Treating the wife better than the girlfriend
My wise mother gave me some advice in graphic language: “Son, when you marry, I hope you don’t have a girlfriend on the side. But I know men, and it’s likely to happen. But if you do, I want you to promise me to never treat a girlfriend better than you treat your wife.” It is a lesson with applications in other areas of life.
Gov. Bob Riley was in Selma last Friday to help treat an industrial wife like we treat industrial girlfriends. I considered but did not share my mother’s admonition about how to treat a wife and a girlfriend because I was introducing the governor.
When potential industries express interest in coming to our communities, we treat them like girlfriends: we court them; we woo them; we spend money on them; we say nice things to them; we treat them special in every way. We treat existing industry like a wife: it is there all the time so we take it for granted. But this time we treated an existing industry like a girlfriend.
Bush Hog is a home grown industry. It was conceived, birthed, and raised in Selma but the brand is now worldwide. Last year, the Alamo Group out of Texas purchased Bush Hog and insisted on closing several streets for safety and efficiency. The alternative was to possibly leave Selma.
The surrounding community strongly opposed closing the streets. The business community strongly supported closing the streets. The specter of hundreds of jobs leaving Selma for another state shadowed the struggle.
Selma Mayor George Evans was in the crossfire. He wanted to keep the industry happy and thriving in Selma but he refused to sacrifice the community. The business community was shooting at him from one side because he did not close the streets immediately. Community leaders were shooting at him from the other side because he even considered closing the streets.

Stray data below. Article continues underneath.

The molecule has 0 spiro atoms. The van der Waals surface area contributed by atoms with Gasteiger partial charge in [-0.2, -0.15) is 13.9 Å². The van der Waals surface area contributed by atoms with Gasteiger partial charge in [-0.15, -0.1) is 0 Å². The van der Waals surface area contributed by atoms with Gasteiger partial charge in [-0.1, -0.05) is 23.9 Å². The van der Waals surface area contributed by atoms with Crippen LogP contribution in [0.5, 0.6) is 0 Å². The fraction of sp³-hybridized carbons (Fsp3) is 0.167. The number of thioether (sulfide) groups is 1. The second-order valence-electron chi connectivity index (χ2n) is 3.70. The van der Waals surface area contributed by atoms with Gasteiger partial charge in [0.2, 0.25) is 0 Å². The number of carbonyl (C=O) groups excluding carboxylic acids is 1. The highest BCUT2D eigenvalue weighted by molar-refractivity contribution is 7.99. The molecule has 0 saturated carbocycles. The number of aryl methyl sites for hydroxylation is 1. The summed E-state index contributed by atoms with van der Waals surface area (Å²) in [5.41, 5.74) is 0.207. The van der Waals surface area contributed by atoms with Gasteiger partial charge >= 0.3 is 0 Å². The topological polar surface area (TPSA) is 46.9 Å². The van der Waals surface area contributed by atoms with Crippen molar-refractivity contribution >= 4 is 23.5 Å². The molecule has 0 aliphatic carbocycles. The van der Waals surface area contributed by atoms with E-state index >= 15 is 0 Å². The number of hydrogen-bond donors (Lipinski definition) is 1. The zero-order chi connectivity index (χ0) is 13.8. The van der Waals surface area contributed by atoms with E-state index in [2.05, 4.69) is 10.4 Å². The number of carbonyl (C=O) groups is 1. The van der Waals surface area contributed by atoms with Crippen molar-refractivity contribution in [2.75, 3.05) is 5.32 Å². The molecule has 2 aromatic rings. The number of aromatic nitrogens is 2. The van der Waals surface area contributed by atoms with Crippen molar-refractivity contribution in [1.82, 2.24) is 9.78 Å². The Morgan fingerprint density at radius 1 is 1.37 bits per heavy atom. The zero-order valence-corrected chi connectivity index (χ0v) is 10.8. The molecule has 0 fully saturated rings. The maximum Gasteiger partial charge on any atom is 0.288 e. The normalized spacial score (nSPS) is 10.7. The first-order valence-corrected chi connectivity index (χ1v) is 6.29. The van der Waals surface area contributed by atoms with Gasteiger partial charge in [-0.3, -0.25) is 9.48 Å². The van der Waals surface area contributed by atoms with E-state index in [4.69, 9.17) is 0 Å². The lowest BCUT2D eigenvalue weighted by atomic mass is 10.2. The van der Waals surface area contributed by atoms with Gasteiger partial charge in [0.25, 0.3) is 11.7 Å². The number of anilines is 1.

If this situation had involved a new industry – a girlfriend – I think that we would have quickly closed the streets sacrificing the community on the altar of new jobs. But this was a wife – an already existing industry – so the struggle continued for months. Eventually Mayor Evans crafted a compromise to close the streets but protect the community by creating a new outlet street which had to cross a railroad track. The cost was initially to be about $450,000 but has since risen to $500,000. The city and county were facing financial challenges due to the great recession.
The city of Selma came up with $50,000. The Selma-Dallas County Economic Development Authority came up with $50,000, and the Dallas County came up with $50,000. That left $300,000. We needed help to treat the industrial wife like a girlfriend.
I first tried to secure the funds from other sources but could not. It came down to asking the governor of Alabama. At the time, an intense battle was raging over the legality of bingo in Alabama. I had been pretty hard on Gov. Riley about the bingo busts. Still, we had to treat the industrial wife right. We also had to treat the community right.
Asking for hundreds of thousands of dollars is usually done in person but the moment did not permit a personal visit. I could not wait so I asked over the phone. Without hesitation, Gov. Riley agreed. This was back in April during the legislative session. July came and went causing some to doubt the governor’s commitment. I did not doubt him even though several scheduled trips to Selma for an announcement were cancelled. As Gov. Riley said in his remarks, we work together on industrial development regardless of party and politics.
On the faith of Gov. Riley’s word, Mayor Evans and the city closed the streets. However, the new street could not be constructed for lack of funds. The mayor was under daily attack. It was a political mess.
Now, we were gathered in Selma on Aug. 6, with Gov. Riley announcing the $300,000 grant. Quite a few leaders were just relieved but others were joyful.
Gov. Riley did a excellent job of speaking to the value of existing industry and the need to treat it right. Mayor George Evans did an excellent job talking about the cooperation of so many entities: the community; the city council; the mayor’s office; the probate judge; the Dallas County Commission; the governor; Bush Hog; Team Selma; the business community; the state senator; and others. Probate Judge Kim Ballard followed suit.
Because of widespread cooperation, Bush Hog is safer and more efficient, the streets are closed, a new street is under construction, and the hundreds of jobs are still in Selma. The industrial wife was treated like a girlfriend.
EPILOGUE– It never ceases to amaze me how principles enunciated for one situation are so applicable to completely different situations. I am certain that when my mother told me about the girlfriend-wife principle, she did not conceive of it’s application to industry. She was wiser than she knew.
Sen. Hank Sanders represents Dallas County in the Alabama Legislature.